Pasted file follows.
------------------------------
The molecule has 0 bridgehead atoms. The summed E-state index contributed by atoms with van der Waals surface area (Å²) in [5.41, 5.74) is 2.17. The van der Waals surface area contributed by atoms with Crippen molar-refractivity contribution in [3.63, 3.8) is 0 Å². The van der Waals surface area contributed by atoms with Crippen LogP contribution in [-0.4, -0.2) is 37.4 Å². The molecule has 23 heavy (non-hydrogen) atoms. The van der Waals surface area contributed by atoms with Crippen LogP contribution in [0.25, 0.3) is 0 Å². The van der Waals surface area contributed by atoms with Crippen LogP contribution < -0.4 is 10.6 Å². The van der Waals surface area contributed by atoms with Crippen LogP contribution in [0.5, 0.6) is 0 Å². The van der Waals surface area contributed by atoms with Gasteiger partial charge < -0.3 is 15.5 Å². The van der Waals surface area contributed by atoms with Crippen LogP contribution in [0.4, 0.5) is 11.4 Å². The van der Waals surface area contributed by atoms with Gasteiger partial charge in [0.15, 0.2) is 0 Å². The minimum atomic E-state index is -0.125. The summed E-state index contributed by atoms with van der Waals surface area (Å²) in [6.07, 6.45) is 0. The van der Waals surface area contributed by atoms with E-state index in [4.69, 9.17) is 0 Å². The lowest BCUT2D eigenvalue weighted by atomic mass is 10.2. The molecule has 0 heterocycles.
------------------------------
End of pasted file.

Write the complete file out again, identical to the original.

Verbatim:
The molecule has 0 bridgehead atoms. The summed E-state index contributed by atoms with van der Waals surface area (Å²) in [5.41, 5.74) is 2.17. The van der Waals surface area contributed by atoms with Crippen molar-refractivity contribution in [3.63, 3.8) is 0 Å². The van der Waals surface area contributed by atoms with Crippen LogP contribution in [-0.4, -0.2) is 37.4 Å². The molecule has 23 heavy (non-hydrogen) atoms. The van der Waals surface area contributed by atoms with Crippen LogP contribution in [0.25, 0.3) is 0 Å². The van der Waals surface area contributed by atoms with Crippen LogP contribution < -0.4 is 10.6 Å². The van der Waals surface area contributed by atoms with Crippen LogP contribution in [0.5, 0.6) is 0 Å². The van der Waals surface area contributed by atoms with Gasteiger partial charge < -0.3 is 15.5 Å². The van der Waals surface area contributed by atoms with Crippen LogP contribution in [0.4, 0.5) is 11.4 Å². The van der Waals surface area contributed by atoms with Gasteiger partial charge in [0.15, 0.2) is 0 Å². The minimum atomic E-state index is -0.125. The summed E-state index contributed by atoms with van der Waals surface area (Å²) in [6.07, 6.45) is 0. The van der Waals surface area contributed by atoms with E-state index in [4.69, 9.17) is 0 Å². The lowest BCUT2D eigenvalue weighted by atomic mass is 10.2. The molecule has 0 heterocycles.